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|Title:||Emotional Correlates of Attributions for Academic Success and Failure: Sex Differences|
|Author(s):||Mccabe, Shaaron Lee|
|Department / Program:||Education|
|Degree Granting Institution:||University of Illinois at Urbana-Champaign|
|Abstract:||Two hundred seven students in a junior high and high school program for gifted children served as subjects in a study of the relationships among attributions for success and failure, sex, achievement, and three dysfunctional affective states (depression, hostility, and anxiety). The purpose of the study was to extend previous attribution theory and research to the additional variables presented in Weiner's (1979) expanded taxonomy, with special attention paid to affective correlates of attributional patterns and to sex differences.
Achievement was defined objectively (grade-point averages--GPA) and subjectively (students' ratings of satisfaction with school progress). Intellectual ability was determined by means of scales 2, 4, and 7, respectively, of the Faschingbauer Abbreviated Minnesota Multiphasic Personality Inventory (FAM, Faschingbauer, 1974). The attributional variables of interest were those presented by Weiner in his expanded taxonomy (1979). The importance of these variables as determiners of academic success and failure was measured by means of nine-point independent rating scales (after Elig and Frieze, 1979). Measures of expectancy for future academic success, satisfaction with current progress in school, and the value of academic success to themselves, their parents, and their peers were also obtained by means of nine-point rating scales. In addition, students were asked to estimate their intellectual ability as compared to other high school students, nationally, and other students in the school.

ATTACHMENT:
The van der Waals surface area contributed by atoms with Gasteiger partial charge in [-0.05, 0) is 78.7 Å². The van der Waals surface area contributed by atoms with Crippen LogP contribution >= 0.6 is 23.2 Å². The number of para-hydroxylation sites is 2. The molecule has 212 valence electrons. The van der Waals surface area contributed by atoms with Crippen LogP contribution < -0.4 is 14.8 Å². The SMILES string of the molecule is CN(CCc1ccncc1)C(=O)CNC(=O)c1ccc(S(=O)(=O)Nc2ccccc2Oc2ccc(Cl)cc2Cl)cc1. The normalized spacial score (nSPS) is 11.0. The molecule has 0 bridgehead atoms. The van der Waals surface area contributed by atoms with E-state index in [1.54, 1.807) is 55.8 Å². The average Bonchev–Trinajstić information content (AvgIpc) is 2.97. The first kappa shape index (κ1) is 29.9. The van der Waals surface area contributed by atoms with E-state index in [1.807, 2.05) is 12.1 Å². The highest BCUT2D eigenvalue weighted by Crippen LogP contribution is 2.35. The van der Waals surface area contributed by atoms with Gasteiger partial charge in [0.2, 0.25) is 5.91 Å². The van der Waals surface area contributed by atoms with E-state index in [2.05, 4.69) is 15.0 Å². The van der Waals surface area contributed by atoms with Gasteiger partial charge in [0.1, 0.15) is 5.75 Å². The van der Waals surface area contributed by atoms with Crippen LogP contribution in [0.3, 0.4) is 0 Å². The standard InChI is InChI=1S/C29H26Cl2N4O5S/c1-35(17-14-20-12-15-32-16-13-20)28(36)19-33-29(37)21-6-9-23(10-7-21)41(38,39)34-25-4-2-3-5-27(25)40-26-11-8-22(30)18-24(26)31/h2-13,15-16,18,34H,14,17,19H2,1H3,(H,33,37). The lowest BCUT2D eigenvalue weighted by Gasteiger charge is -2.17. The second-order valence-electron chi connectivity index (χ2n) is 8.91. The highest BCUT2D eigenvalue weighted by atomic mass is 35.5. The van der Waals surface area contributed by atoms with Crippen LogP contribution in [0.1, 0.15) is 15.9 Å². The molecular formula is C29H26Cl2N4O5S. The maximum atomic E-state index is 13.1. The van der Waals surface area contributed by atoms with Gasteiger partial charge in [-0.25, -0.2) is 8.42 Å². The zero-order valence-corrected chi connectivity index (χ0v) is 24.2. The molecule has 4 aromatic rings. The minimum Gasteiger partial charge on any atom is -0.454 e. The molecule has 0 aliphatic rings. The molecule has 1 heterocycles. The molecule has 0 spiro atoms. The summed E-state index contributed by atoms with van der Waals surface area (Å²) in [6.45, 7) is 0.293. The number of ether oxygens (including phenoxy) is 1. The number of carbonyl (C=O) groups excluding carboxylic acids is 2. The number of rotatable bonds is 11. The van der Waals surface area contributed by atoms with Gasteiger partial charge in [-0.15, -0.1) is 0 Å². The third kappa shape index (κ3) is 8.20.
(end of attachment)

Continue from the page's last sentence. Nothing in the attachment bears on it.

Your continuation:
Many of the expected sex differences did not emerge. It was reasoned that the selection of a homogeneous sample for the purpose of controlling levels of ability, achievement, and sociocultural background resulted in the students being more like one another on the variables of interest than unlike one another on the basis of sex. This factor, however, makes the differences which did emerge, especially the sex differences, particularly striking.
First, in spite of no sex differences in ability estimates or the degree to which ability was credited for success, even this group of highly able, high-achieving and, apparently, confident girls blamed lack of ability for failure to a greater extent than boys did. Second, intrapersonal variables were negatively associated with dysfunctional affect for boys and interpersonal variables were negatively associated with dysfunctional affect for girls.
Based on these and other findings, the following suggestions were made for future research. First, re-examination of previous research appears to be necessary in light of an expanded taxonomy. Second, personal meaning must not be controlled for (by random sampling, etc.) in attributional research but must, itself, be studied. Third, among the principal determinants of personal meaning are gender and gender-based expectations as incorporated in the individual's belief system and the effects others' expectations of us have on our beliefs and behavior. Among the beliefs so affected are beliefs about causation. Among the behaviors so affected are emotional responses to achievement, to our beliefs about causes of achievement, and future achievement-related behaviors which derive from those responses. Thus, future research in attribution and achievement must more thoroughly investigate and more thoughtfully interpret differences and their implications. Specific suggestions are made for directions such research might take.
Thesis (Ph.D.)--University of Illinois at Urbana-Champaign, 1981.
|Date Available in IDEALS:||2014-12-15|